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Dave Crossland

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Dave Crossland
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  • Re: [OTVar] Dependent axes?

    Perhaps ytlc is a virtual axis, in that it is a subset of the ytra axis (and in fact really there situation is the opposite: ytra is the sum of the other Y transparent axes) and opsz is a synthetic axis in that it's tracing a path through the design space created by the x and y opaque and transparent axes. 
  • Re: Plex; IBM's new font identity model

    Quality is an interesting concept... For me personally, fonts that are under restricted licenses have a brittle quality to them. They may be fine, but as soon as I want to do something that they can't do, they shatter.

    I am reminded of https://media.libreplanet.org/u/libby/m/mako/ 
  • Re: Plex; IBM's new font identity model

    If Plex is open source, where can we find the source files? ;)
    I guess there's a difference here between "open source" and "libre"? Because AFAIK @Dave Crossland for one disagrees that the latter means all the sources must be public. BTW some people claim that for it to be open-source all the software used to make it must also be open...
    There are various ways to determine if a thing is legitimately part of a category. 

    Necessarily there is an authority that legitimizes; some people like to rely only on themselves, or their own organizations, but in the software freedom movement the typical authority that determines the more abstract definition of "what is free software" and the more concrete definition of "which licenses make software so-licensed free software" is the Free Software Foundation. Libre is merely a less ambiguous synonym for free. 

    The Debian Free Software Guidelines, and the licenses used by packages in the Debian "main" repositories, is another popular one. 

    For open source software, which for practical purposes is the same thing as free/libre software, the authority is the Open Source Initiative, Wich also provides their abstract and concrete definition and license list.

    The SIL Open Font License is on all 3 lists. 

    Some free/libre/open-source licenses like the GNU GPL v3 require that "complete corresponding source" be available to everyone who gets a copy in binary form. Some do not - like MIT, Apache, and importantly for us here the SIL Open Font License.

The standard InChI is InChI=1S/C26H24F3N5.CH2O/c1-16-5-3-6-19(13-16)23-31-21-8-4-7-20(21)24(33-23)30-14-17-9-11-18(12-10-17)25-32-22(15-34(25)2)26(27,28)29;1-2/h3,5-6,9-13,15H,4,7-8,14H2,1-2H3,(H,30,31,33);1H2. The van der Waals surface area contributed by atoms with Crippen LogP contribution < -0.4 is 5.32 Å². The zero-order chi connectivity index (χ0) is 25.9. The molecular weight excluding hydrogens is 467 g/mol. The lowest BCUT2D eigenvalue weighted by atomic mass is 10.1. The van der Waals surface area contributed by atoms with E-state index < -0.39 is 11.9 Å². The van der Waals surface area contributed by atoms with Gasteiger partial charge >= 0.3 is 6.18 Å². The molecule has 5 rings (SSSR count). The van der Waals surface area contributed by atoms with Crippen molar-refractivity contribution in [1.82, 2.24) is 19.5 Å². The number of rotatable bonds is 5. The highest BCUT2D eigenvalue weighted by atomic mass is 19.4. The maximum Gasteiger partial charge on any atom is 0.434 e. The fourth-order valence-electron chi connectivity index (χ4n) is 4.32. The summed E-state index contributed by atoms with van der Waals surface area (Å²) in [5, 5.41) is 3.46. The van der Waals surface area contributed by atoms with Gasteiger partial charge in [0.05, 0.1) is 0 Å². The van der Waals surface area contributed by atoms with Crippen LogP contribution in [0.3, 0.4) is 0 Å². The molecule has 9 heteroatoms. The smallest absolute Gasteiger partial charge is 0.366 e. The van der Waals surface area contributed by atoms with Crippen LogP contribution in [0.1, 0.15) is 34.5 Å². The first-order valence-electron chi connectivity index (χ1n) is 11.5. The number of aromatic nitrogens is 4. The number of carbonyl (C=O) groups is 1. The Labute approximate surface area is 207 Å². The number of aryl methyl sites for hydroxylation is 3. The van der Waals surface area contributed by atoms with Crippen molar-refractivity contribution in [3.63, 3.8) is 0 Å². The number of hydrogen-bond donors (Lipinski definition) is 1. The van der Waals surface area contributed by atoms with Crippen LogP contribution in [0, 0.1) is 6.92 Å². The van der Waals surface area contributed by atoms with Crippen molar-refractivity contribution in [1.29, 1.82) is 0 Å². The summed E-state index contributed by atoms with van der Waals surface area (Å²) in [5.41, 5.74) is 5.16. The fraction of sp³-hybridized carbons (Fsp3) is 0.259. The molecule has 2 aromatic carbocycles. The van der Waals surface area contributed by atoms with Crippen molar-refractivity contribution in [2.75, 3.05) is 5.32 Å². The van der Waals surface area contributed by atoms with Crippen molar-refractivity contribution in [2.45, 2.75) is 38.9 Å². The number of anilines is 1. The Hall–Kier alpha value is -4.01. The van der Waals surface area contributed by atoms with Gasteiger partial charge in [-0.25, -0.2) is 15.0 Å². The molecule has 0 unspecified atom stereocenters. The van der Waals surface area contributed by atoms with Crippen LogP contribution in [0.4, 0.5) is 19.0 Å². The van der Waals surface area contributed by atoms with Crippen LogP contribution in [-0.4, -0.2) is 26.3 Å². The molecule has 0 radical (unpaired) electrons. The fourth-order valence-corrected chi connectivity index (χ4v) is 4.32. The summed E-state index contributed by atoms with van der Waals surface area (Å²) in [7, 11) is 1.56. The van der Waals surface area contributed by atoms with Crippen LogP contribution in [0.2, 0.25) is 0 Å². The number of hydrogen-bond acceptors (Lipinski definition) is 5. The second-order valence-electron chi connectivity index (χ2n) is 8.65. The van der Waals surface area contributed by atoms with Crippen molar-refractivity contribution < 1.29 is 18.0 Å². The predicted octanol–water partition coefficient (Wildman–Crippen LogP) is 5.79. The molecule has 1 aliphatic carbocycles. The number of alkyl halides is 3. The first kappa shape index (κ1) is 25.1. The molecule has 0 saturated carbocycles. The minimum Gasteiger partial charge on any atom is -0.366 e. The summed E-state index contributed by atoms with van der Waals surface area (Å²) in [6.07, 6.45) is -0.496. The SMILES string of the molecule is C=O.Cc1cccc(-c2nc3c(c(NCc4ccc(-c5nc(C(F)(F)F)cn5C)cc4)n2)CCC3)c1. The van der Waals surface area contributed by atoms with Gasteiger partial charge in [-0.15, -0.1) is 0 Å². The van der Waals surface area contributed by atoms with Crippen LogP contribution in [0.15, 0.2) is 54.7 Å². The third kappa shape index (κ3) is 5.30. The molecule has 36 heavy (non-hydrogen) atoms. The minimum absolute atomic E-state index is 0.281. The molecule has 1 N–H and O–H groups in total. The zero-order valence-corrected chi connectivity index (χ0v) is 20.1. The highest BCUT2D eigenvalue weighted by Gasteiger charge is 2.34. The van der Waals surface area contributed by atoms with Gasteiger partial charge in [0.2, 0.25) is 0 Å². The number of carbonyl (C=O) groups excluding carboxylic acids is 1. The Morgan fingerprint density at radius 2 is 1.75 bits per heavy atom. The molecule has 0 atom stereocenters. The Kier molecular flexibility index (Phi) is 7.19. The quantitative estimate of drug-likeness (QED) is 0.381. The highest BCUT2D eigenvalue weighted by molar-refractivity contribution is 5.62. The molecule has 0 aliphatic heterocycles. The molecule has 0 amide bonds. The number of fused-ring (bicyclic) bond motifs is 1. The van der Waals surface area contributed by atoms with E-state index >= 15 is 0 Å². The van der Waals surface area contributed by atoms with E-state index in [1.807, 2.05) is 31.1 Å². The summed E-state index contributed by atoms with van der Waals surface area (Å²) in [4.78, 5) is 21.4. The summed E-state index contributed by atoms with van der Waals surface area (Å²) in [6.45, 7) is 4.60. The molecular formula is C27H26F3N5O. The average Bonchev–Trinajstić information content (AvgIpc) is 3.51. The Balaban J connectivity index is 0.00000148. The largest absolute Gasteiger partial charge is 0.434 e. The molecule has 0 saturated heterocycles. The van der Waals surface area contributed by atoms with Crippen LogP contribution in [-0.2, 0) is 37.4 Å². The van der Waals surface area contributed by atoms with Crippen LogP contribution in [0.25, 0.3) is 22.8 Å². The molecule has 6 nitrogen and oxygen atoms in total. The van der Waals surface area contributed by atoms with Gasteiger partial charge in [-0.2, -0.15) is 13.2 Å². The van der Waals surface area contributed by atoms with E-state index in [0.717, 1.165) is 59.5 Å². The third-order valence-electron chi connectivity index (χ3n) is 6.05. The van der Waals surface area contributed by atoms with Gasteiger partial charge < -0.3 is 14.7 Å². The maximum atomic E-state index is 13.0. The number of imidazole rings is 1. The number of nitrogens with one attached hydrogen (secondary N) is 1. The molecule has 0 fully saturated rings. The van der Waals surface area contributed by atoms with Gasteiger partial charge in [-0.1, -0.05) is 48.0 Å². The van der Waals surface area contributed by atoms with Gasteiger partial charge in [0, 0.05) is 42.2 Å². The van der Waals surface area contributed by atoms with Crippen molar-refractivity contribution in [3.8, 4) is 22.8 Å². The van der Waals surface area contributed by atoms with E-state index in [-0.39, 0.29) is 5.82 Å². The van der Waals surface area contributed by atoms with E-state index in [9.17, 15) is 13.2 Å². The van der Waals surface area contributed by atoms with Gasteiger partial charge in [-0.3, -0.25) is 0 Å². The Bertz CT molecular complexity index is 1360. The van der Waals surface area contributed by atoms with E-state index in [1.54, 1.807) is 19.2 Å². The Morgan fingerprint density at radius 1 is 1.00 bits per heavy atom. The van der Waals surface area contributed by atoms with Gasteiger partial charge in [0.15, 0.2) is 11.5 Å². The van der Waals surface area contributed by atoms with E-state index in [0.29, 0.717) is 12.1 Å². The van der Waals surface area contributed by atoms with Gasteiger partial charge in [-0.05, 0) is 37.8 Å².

The definition of both fsf and osi states sources must be available; it's literally in the name "open source." It's also a requirement for new additions to the Google Fonts collection. But the OFL doesn't require it. 

    Why is that?

    I can't speak for the authors of the OFL, but it seems to me that if a user obtains a font binary under the OFL, they can pretty easily load it into their font editor and carry on. Whereas with software, that's not the case; dealing with binary programs is gnarly work in gdb or IDA Pro or whatever, although it can be done is a much longer road than for a font. 

    So I guess that's why the OFL makes a trade-off, giving up source provision requirements and gaining simplicity, which I believe is much more important for adoption of the license. 

    The GNU GPL also requires source to be in a public format so that it can be read by libre software. Personally I'd say UFO and Glyphsapp qualify, VFB does not. But again the OFL doesn't have that requirement, and afaik the free software and open source definition documents don't either, although I'm just rattling this off on my phone offline on the subway and didn't check.

    The Ubuntu fonts are licensed under the Ubuntu Fonts License, and that isn't on any of the lists, but I seem to recall that the source files are available... but in VFB.
  • Re: Plex; IBM's new font identity model

    It seems the Leeds font never made it out to the world

    Hrant, sometimes brands use extant libre fonts for themselves, which is the case there. It's an academic project, not a brand commission released under a libre license.
  • Re: Launch Timing

    I think Thierry Blancpain is spot-on. I've always published typefaces as soon as I was able to, with a couple of exceptions recently made recently where faces were released at specific type events, like Typographics (Space Mono in 2016, Spectral in 2017.) That's more about the event than the typeface :)

    I would say that December and August, being summer and winter holiday months in the West, are obviously not ideal time to release anything that isn't specifically useful for either holiday. You see this in stuff like this graph of general interest in fonts on Google Search:



    https://trends.google.com/trends/explore?date=today 5-y&q=fonts

    There is a steep drop at Christmas time, and there is a peak around valentines day (a lot of people need fonts to make their own romantic graphic designs, I guess ;) and then this slides down to the July 4 summer holiday in the US, and then trends up to Thanksgiving, and then down to the Christmas drop again. 

    This is somewhat a different topic, but interestingly I've seen that, over the long term, it seems interest in fonts has trended down in the last 20 years. Here's the long view on Google Trends is from 2004 to today:



    https://trends.google.com/trends/explore?date=all&q=fonts 

    The longest view is provided by the Google Books n-gram search, where use of the word "fonts" exploded in the mid 80s (with DTP) and peaked in the early 1990s. The word "typefaces" traces a similar although more muted path (and in the above doesn't even register) 



    – https://books.google.com/ngrams/graph?content=fonts,typefaces&year_start=1970&year_end=2017&corpus=15&smoothing=0&share=&direct_url=t1;,fonts;,c0;.t1;,typefaces;,c0

    Despite these declines, the "font economy" has only grown, though :)